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Society

Can You Be Old And Ageist?

New research, which included 80 in-depth interviews with older people, found that a surprising number look down on their fellow seniors.

Can You Be Old And Ageist?

One of the problems with retirement villages is that they tend to treat “older people” as a homogeneous category

Sam Carr

“We don’t want to be tripping over Zimmer frames all the time,” said John*, 73. He clearly felt frustrated and had a strong objection to the older, more frail residents in his retirement village. John and his wife, Jean, had moved to the retirement village about a year ago. They were clearly not expecting to encounter really elderly people when they moved in. “It’s depressing,” he continued, “to see these people, who really ought to be in a nursing home, or in care.”

In our research – published in The Gerontologist – we carried out 80 in-depth interviews with older people about their experiences of living in retirement villages across the UK and Australia. We were particularly interested in why people sought out retirement living and how their needs matched or contradicted those of other residents. We did not expect to find such high levels of resentment among residents – but we did.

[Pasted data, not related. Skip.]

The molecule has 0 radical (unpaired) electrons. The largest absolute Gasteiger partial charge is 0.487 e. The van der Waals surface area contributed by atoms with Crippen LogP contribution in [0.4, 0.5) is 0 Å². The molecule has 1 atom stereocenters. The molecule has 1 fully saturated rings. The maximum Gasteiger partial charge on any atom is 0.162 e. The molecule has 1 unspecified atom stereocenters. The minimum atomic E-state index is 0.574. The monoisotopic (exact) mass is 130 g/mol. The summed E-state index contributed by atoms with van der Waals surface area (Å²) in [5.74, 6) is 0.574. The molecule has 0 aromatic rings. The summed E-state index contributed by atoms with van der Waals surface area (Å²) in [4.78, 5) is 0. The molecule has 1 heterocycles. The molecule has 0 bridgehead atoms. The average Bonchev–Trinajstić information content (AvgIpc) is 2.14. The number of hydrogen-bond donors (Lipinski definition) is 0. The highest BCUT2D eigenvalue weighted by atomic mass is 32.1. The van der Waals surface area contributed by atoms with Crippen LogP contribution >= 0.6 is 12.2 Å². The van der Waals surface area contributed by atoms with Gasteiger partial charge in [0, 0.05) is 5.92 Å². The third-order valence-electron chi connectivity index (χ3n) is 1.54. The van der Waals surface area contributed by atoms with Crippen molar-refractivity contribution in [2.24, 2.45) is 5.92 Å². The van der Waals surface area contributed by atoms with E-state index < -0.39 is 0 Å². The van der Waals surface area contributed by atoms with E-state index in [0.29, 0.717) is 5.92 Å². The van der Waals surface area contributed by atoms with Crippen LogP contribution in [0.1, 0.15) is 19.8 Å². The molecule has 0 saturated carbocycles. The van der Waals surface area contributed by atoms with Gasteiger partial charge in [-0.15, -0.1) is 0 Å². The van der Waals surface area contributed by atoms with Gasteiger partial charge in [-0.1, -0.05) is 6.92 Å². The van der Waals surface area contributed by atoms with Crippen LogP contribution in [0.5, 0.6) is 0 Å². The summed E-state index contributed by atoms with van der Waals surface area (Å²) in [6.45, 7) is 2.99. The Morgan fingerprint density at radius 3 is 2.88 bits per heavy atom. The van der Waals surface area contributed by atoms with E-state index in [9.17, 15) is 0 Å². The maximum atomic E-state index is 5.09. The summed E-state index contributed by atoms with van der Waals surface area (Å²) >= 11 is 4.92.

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Economy

How Much Longer Can The Russian Economy Survive Sanctions?

The head of the Kremlin boasted at the recent forum in St. Petersburg International Economic Forum about Russia’s economic resilience against Western sanctions. But behind the scenes, Russian business leaders tell a different story.

At a Veshki distribution center for the food retailer VkusVill, a chain of online Russian grocery stores.

Benjamin Quénelle

-Analysis-

MOSCOW — "The most effective sanction to weaken the Kremlin? Not to target us and punish us, but to give us visas instead ... to abandon the sinking the ship!" This businessman's iconoclastic perspective embodies the anxiety one could detect percolating just below the surface at the "Russian Davos" Forum in St. Petersburg last week.

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Officially called the "International" Economic Forum, the annual event organized by Vladimir Putin is meant to attract foreign investors — but this year, the elite of the national business community were cut off from the rest of the world. "Just among Russians... And forced to line up behind the regime and its economic strategies that lead us to a dead end," says the same source, a Russian manager in one of the main state-owned companies.

Like so many others, this man in his 40s, a typical representative of the new upper middle class, with a foreign passport in hand, educated in the West, liberal and multilingual, discovered his name on the lists of Western sanctions. Directly or indirectly, a large part of the Russian business world has been caught up in the European and U.S. sanctions against Moscow.

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